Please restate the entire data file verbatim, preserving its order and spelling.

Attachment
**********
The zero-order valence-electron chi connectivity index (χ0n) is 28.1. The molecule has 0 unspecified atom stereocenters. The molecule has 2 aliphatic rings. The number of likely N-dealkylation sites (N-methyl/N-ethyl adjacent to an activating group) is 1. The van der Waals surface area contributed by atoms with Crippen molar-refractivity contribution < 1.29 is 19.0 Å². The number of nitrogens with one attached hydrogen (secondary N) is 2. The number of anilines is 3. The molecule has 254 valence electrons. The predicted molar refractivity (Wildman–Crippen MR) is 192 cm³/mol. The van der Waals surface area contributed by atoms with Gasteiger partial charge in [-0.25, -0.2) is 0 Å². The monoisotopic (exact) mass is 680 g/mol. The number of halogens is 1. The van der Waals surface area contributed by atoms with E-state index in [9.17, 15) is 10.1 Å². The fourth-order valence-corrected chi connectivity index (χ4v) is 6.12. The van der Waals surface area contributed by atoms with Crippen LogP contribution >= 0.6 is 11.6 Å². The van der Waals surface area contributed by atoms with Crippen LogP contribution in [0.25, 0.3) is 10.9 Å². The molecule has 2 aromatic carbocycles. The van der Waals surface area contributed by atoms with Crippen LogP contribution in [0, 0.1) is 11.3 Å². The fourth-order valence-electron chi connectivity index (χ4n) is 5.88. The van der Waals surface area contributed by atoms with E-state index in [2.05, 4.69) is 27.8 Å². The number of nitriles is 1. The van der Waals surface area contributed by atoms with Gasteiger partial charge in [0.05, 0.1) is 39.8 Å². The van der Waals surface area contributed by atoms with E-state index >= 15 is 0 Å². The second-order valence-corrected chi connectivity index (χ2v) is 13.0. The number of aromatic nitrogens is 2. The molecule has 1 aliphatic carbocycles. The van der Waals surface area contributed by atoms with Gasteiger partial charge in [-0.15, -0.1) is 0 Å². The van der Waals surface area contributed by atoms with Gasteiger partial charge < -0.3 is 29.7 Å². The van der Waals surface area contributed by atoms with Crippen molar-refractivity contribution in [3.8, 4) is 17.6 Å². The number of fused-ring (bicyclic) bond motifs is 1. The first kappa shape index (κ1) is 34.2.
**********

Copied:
The zero-order valence-electron chi connectivity index (χ0n) is 28.1. The molecule has 0 unspecified atom stereocenters. The molecule has 2 aliphatic rings. The number of likely N-dealkylation sites (N-methyl/N-ethyl adjacent to an activating group) is 1. The van der Waals surface area contributed by atoms with Crippen molar-refractivity contribution < 1.29 is 19.0 Å². The number of nitrogens with one attached hydrogen (secondary N) is 2. The number of anilines is 3. The molecule has 254 valence electrons. The predicted molar refractivity (Wildman–Crippen MR) is 192 cm³/mol. The van der Waals surface area contributed by atoms with Gasteiger partial charge in [-0.25, -0.2) is 0 Å². The monoisotopic (exact) mass is 680 g/mol. The number of halogens is 1. The van der Waals surface area contributed by atoms with E-state index in [9.17, 15) is 10.1 Å². The fourth-order valence-corrected chi connectivity index (χ4v) is 6.12. The van der Waals surface area contributed by atoms with Crippen LogP contribution >= 0.6 is 11.6 Å². The van der Waals surface area contributed by atoms with Crippen LogP contribution in [0.25, 0.3) is 10.9 Å². The molecule has 2 aromatic carbocycles. The van der Waals surface area contributed by atoms with Crippen LogP contribution in [0, 0.1) is 11.3 Å². The fourth-order valence-electron chi connectivity index (χ4n) is 5.88. The van der Waals surface area contributed by atoms with E-state index in [2.05, 4.69) is 27.8 Å². The number of nitriles is 1. The van der Waals surface area contributed by atoms with Gasteiger partial charge in [0.05, 0.1) is 39.8 Å². The van der Waals surface area contributed by atoms with E-state index >= 15 is 0 Å². The second-order valence-corrected chi connectivity index (χ2v) is 13.0. The number of aromatic nitrogens is 2. The molecule has 1 aliphatic carbocycles. The van der Waals surface area contributed by atoms with Gasteiger partial charge in [-0.15, -0.1) is 0 Å². The van der Waals surface area contributed by atoms with Gasteiger partial charge < -0.3 is 29.7 Å². The van der Waals surface area contributed by atoms with Crippen molar-refractivity contribution in [3.8, 4) is 17.6 Å². The number of fused-ring (bicyclic) bond motifs is 1. The first kappa shape index (κ1) is 34.2.